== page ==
Monday, March 18, 2013

Life is what we make it. Is that so?

by Richard Mellor
AFSCME Local 444 retired

Life is what we make it.  If you work hard, you can achieve anything, riches, fame, lots of superficial relationships and sex.  We are in control of our own destiny, the dominant ideology in society tells us.  I was watching an ad on TV yesterday for A black guy was telling us about how he found his father I think it was and that he was “born a slave and died a businessman.

This propaganda is designed to show us that if you believe, if you work hard and don’t let the world get you down, if you persevere, you will make it. If you don’t, the responsibility is yours and yours alone. It’s the individual that makes things happen. In this case above, the mass collective struggle of black folks up to and including the civil rights movement had nothing to do with his father moving from slavery to the business world, wasn’t the main factor that opened some cracks in a brutal racist system. You see, you can't be successful as a worker, as one of the vast majority, the millions of people that go to work every day providing a social service whether it be delivering produce to a store or water to a home, or health care to the elderly or education to our children. Being a buyer of Labor power, a capitalist, as opposed to a seller of it, is success.

My mum left school at 14 and died at 84 still working. She wasn’t a businessperson but a homeworker most of the time, unpaid labor power.  Women's unpaid labor in the home amounts to trillions of dollars globally each year.  Like most women, my mum also worked for wages outside the home to supplement the family income, low wages.  She was still basically a carer up until the time she died of exhaustion basically. If she’d have been smarter and worked harder she’d have been somebody I suppose.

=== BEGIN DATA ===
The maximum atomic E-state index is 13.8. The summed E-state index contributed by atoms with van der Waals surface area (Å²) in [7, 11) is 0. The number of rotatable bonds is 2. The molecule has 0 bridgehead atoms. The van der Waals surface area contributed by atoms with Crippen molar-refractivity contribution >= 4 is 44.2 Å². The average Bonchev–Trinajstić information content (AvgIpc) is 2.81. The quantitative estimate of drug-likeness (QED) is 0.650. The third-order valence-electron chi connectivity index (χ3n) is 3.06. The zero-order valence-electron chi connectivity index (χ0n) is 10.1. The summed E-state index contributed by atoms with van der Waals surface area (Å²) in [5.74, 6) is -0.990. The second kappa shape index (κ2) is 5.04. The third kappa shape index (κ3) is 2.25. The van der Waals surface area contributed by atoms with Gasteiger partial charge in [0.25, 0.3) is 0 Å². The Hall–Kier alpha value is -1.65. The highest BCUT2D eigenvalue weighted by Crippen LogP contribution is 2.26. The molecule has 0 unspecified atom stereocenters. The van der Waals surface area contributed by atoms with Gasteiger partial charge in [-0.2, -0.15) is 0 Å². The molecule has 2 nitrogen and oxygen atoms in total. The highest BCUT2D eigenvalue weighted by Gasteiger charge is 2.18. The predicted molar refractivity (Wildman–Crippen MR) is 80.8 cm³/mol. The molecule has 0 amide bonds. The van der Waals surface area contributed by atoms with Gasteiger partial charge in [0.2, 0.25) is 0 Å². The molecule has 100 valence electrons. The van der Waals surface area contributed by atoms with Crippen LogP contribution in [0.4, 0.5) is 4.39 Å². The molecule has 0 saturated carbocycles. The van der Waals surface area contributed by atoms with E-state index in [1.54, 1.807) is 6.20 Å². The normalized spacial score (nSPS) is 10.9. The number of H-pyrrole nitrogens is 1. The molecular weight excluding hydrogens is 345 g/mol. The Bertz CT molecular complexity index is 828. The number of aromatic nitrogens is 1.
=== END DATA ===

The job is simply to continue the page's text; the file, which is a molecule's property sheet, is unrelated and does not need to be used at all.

I am driven to comment on this as I happened to read about the huge oil reserves that are believed to be under the earth in Africa. Kenya’s Great Rift Valley is the new hot spot and could make Kenya a major player in oil production.  One of the companies involved in oil exploration on that continent is Tullow Oil.  Tullow is a small town near Dublin Ireland. Tullow Oil is one of Europe's largest companies and one of the world's largest oil exploration companies as well.

The founder of Tullow Oil, Aidan Heavey happened to be talking to guy in the bank in Tullow about the small oilfields in Africa that the major producers were abandoning as not profitable to develop, especially as North Sea oil production was going full steam ahead.  This is where the idea to form Tullow Oil came from.

In Heavey’s own words, “I contacted another friend of mine in the World Bank who told me about a project in Senegal. They had some small gas fields that they were trying to get people to develop, so I setup Tullow Oil to rework those old fields. I knew nothing about the oil and gas industry at the time, which made it more challenging. No one thought Tullow would succeed because of my lack of knowledge of the industry, no major backers and I was starting a company in a country with no oil industry.”

See how easy it is.  If my mum had not been so busy feeding, clothing and raising two kids while working outside the home at the same time, she could have called her friend at the world bank.  What a loser.

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